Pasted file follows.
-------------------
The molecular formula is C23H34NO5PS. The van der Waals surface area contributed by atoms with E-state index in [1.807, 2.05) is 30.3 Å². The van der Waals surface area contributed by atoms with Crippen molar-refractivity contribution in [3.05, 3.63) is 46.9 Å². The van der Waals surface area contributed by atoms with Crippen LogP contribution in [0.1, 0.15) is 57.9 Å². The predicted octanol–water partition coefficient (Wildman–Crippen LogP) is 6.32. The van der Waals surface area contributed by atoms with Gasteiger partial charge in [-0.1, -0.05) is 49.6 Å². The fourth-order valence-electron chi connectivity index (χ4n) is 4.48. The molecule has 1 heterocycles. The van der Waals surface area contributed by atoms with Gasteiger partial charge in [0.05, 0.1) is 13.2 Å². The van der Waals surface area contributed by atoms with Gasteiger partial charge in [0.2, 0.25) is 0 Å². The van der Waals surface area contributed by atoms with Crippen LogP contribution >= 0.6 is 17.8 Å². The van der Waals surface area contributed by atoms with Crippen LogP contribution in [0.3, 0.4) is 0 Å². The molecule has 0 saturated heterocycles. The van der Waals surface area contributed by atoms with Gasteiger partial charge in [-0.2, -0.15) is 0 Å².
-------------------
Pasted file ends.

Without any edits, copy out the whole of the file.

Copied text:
The molecular formula is C23H34NO5PS. The van der Waals surface area contributed by atoms with E-state index in [1.807, 2.05) is 30.3 Å². The van der Waals surface area contributed by atoms with Crippen molar-refractivity contribution in [3.05, 3.63) is 46.9 Å². The van der Waals surface area contributed by atoms with Crippen LogP contribution in [0.1, 0.15) is 57.9 Å². The predicted octanol–water partition coefficient (Wildman–Crippen LogP) is 6.32. The van der Waals surface area contributed by atoms with Gasteiger partial charge in [-0.1, -0.05) is 49.6 Å². The fourth-order valence-electron chi connectivity index (χ4n) is 4.48. The molecule has 1 heterocycles. The van der Waals surface area contributed by atoms with Gasteiger partial charge in [0.05, 0.1) is 13.2 Å². The van der Waals surface area contributed by atoms with Gasteiger partial charge in [0.2, 0.25) is 0 Å². The van der Waals surface area contributed by atoms with Crippen LogP contribution >= 0.6 is 17.8 Å². The van der Waals surface area contributed by atoms with Crippen LogP contribution in [0.3, 0.4) is 0 Å². The molecule has 0 saturated heterocycles. The van der Waals surface area contributed by atoms with Gasteiger partial charge in [-0.2, -0.15) is 0 Å².